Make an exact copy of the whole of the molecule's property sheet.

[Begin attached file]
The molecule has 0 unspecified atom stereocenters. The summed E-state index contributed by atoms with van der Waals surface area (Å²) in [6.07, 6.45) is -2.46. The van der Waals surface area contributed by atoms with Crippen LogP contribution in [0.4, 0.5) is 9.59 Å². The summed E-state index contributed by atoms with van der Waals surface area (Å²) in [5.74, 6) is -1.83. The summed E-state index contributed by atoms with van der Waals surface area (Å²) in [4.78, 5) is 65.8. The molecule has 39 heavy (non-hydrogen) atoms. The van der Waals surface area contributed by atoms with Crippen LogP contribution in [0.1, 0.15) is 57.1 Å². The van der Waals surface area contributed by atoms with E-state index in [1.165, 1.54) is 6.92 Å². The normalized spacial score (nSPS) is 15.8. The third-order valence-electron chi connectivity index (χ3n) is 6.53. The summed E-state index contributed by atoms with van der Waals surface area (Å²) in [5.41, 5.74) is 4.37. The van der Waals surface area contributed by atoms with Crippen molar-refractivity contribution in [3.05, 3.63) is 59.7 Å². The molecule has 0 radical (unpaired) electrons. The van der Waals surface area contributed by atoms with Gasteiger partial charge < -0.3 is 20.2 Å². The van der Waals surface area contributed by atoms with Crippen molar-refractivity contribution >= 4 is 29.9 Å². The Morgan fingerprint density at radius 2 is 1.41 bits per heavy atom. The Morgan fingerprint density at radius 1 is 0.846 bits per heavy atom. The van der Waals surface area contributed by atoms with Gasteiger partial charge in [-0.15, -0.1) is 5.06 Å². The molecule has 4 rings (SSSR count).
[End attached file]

The molecule has 0 unspecified atom stereocenters. The summed E-state index contributed by atoms with van der Waals surface area (Å²) in [6.07, 6.45) is -2.46. The van der Waals surface area contributed by atoms with Crippen LogP contribution in [0.4, 0.5) is 9.59 Å². The summed E-state index contributed by atoms with van der Waals surface area (Å²) in [5.74, 6) is -1.83. The summed E-state index contributed by atoms with van der Waals surface area (Å²) in [4.78, 5) is 65.8. The molecule has 39 heavy (non-hydrogen) atoms. The van der Waals surface area contributed by atoms with Crippen LogP contribution in [0.1, 0.15) is 57.1 Å². The van der Waals surface area contributed by atoms with E-state index in [1.165, 1.54) is 6.92 Å². The normalized spacial score (nSPS) is 15.8. The third-order valence-electron chi connectivity index (χ3n) is 6.53. The summed E-state index contributed by atoms with van der Waals surface area (Å²) in [5.41, 5.74) is 4.37. The van der Waals surface area contributed by atoms with Crippen molar-refractivity contribution in [3.05, 3.63) is 59.7 Å². The molecule has 0 radical (unpaired) electrons. The van der Waals surface area contributed by atoms with Gasteiger partial charge < -0.3 is 20.2 Å². The van der Waals surface area contributed by atoms with Crippen molar-refractivity contribution >= 4 is 29.9 Å². The Morgan fingerprint density at radius 2 is 1.41 bits per heavy atom. The Morgan fingerprint density at radius 1 is 0.846 bits per heavy atom. The van der Waals surface area contributed by atoms with Gasteiger partial charge in [-0.15, -0.1) is 5.06 Å². The molecule has 4 rings (SSSR count).